The major league draft has come a long way in terms of coverage. In this age of twitter and blogs, we get more and more information on these prospective major league players than ever before. We also have seen two of the most hyped players in draft history set to go in consecutive years. Steven Strasburg received an insane amount of hype and continues to do so, while Bryce Harper made the cover of Sports Illustrated as a 16-year-old kid.
Around this time we begin to see mock drafts, hear rumors and get all sorts of pre-draft hype leading up until draft day. That’s all fine and good, and I’m not here to rain on anyone’s parade, but we need to counterbalance some of the draft hysteria with a healthy dose of reality.
Using Rally’s historical WAR database, I compiled the WAR figures for every player drafted in the first round in the 1990s. I only compiled the WAR totals for the player’s first six years of major league service, or in other words, his team-controlled years. Teams benefit the most when the player is a relative bargain, not when he’s being paid what he is worth on the free agent market. There’s many different angles we can look at with the data I put together, and maybe we’ll look at some later, but for now I just want to take a look at the attrition rates to help sober us up from the draft prospect propaganda.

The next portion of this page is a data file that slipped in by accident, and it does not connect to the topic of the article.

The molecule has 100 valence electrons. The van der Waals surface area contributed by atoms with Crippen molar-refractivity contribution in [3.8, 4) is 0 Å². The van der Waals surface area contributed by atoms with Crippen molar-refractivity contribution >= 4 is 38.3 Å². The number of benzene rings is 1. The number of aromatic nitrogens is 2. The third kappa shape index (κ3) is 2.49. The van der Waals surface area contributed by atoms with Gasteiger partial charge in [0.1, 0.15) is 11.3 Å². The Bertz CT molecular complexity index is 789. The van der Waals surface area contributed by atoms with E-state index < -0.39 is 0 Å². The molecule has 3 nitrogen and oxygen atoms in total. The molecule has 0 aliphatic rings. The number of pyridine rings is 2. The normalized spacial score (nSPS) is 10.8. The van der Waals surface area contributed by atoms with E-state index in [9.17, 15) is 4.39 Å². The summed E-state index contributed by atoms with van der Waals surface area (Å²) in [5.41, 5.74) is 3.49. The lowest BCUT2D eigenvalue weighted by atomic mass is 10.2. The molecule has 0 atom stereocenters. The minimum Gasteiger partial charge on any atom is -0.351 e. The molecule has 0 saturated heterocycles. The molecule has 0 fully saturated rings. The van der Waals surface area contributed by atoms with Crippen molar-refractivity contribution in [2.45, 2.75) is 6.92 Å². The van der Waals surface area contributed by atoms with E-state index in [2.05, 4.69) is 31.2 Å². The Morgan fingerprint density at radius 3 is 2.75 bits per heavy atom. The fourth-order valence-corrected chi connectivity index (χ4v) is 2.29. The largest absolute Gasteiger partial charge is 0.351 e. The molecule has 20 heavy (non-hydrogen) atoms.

-63.4% of first rounders busted, or produced between zero and 1.5 WAR.
-12.9% of first rounders produced 1.6 WAR and 6 WAR. These would be your role players; that is, your middle relievers, bench players.
-12.9% of first rounders were worth between 6.1 and 12 WAR. These are, but are not limited to, your starters on the fringe to average regulars.
-5% were worth between 12.1 and 18 WAR, 6.8% were worth 18.1 WAR or greater. That grouping includes some of today’s stars; Alex Rodriguez, C.C. Sabathia, Roy Halladay, Manny Ramirez and *ahem* Jason Kendall.
(Once upon a time, Jason Kendall was pretty awesome.)
So that’s about three-quarters of all first rounders failing to live up to the hype. Every team envisions their first round pick as a fixture in their every day lineup or pitching rotation, but the odds are they produce little to nil in the big leagues. I do not envy the job of the scouting director; it’s a job where you swing for the fences but often come up empty. On the other side of the coin, the payoffs can be huge for the ones that do pan out.
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